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Book Review of "Garden Cities: Theory & Practice of Agra...

Book Review of "Garden Cities: Theory & Practice of Agrarian Urbanism" by Andres Duany

Is agriculture the new golf? Former skeptic Andres Duany says it very well could be. I was fortunate enough to hear Duany speak on his book, “Garden Cities: Theory & Practice of Agrarian Urbanism.” As usual, he didn’t disappoint with his energetic and blunt character that never needs a flashy presentation or pretty pictures to

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Is agriculture the new golf? Former skeptic Andres Duany says it very well could be. I was fortunate enough to hear Duany speak on his book, "Garden Cities: Theory & Practice of Agrarian Urbanism." As usual, he didn't disappoint with his energetic and blunt character that never needs a flashy presentation or pretty pictures to keep your interest.

In "Garden Cities," rather than the term agricultural, which focuses on the technical aspects of growing food, Duany deliberately uses the term agrarian to emphasize the society involved and all aspects of food: organizing, growing, processing, distributing, cooking and eating it.

Don’t get confused! Duany starts off by establishing a vocabulary that distinguishes the ways food production and planning can be integrated. Agricultural retention is simply an array of techniques to save existing farmland, like in the Green Belt of the UK. Urban agriculture is cultivation within existing cities and suburbs (i.e.: the San Francisco Urban Agriculture). Agricultural urbanism are settlements equipped with working farms; Serenbe is a great example. And finally, agrarian urbanism are settlements with a society encompassing all the aspects of food.

As a Kansas girl and having a father that grew up on a farm, I know that agriculture isn't a glamorous job. Duany doesn't overlook this detail - in fact, it was a part of his initial skepticism for several years as he studied rural restaurants with the Seaside-Pienza Institute. Similar to the contract workers that maintain a high-end golf course community, Duany suggests a similar management for agrarian urbanism, with the typical fees and salaries directed to edible landscapes.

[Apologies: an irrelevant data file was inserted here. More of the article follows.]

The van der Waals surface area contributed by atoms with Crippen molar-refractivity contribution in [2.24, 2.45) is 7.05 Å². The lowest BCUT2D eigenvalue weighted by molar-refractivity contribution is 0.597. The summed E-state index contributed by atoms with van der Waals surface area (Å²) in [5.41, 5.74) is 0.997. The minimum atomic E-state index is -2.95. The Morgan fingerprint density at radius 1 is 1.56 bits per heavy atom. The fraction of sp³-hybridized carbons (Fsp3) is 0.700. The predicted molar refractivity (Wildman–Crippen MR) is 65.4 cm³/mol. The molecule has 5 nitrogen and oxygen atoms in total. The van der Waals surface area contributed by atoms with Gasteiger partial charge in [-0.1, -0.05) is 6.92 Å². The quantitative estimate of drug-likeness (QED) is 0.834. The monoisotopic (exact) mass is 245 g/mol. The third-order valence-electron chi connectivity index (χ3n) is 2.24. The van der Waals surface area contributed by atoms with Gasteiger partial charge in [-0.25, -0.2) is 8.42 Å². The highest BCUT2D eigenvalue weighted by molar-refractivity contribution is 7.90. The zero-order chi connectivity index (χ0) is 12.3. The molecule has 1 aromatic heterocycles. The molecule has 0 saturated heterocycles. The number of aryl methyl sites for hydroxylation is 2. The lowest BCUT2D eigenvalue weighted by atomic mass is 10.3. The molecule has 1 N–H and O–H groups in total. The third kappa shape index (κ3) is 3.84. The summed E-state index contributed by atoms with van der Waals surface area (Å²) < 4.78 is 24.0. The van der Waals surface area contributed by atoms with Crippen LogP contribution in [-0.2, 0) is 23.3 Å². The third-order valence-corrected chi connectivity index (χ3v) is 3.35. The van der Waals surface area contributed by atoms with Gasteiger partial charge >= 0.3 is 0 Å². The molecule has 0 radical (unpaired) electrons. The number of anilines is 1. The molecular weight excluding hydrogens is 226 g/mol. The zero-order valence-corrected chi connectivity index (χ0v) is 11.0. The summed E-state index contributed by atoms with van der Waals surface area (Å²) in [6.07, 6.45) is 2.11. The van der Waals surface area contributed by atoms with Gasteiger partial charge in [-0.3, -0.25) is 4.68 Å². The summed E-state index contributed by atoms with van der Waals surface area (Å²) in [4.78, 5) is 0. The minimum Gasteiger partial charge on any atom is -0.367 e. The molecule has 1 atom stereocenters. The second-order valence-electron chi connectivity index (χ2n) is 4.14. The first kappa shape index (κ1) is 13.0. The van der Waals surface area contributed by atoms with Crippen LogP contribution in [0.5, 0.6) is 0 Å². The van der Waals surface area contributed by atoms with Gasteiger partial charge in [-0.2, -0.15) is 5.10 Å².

"Garden Cities: Theory & Practice of Agrarian Urbanism" by Andres Duany

“This is not your grandmother’s village,” Duany isn't suggesting that we throw away our modern advances and go back to the hard life of the 1800s. But adapting the golf course model to an agrarian community might just give us the best of both worlds.

Can such a community become a successful model of urbanism? I don’t know, but I’d sure like to see someone try. Is there urban agriculture or agrarian urbanism in your city? Share your thoughts and your city's stories in the comments area below.

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Would you live in a sustainable society that is involved with food in all its aspects?
Credits: Creative Commons images courtesy of Negative Space and Linda. Update December 9, 2017.

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Born and raised in the Midwest, Jennifer García now enjoys the energy and quality of life that Miami has to offer. Professionally, she uses traditional architecture and principles of the New Urbanism as a Town Planner at Dover, Kohl & Partners....

  • Jennifer,

    Very cool that you get to review all these books!

    In response to your question: I don’t think so:) Haha, the picture you paint is one of somewhat detached-possibly sprawly?- urban areas, which is not a personal preference despite the benefits of including all parts of the food system.

    Does Duany address agriculture being incorporated into high density urban areas?? Ex: Vertical Farming (http://www.verticalfarm.com/)

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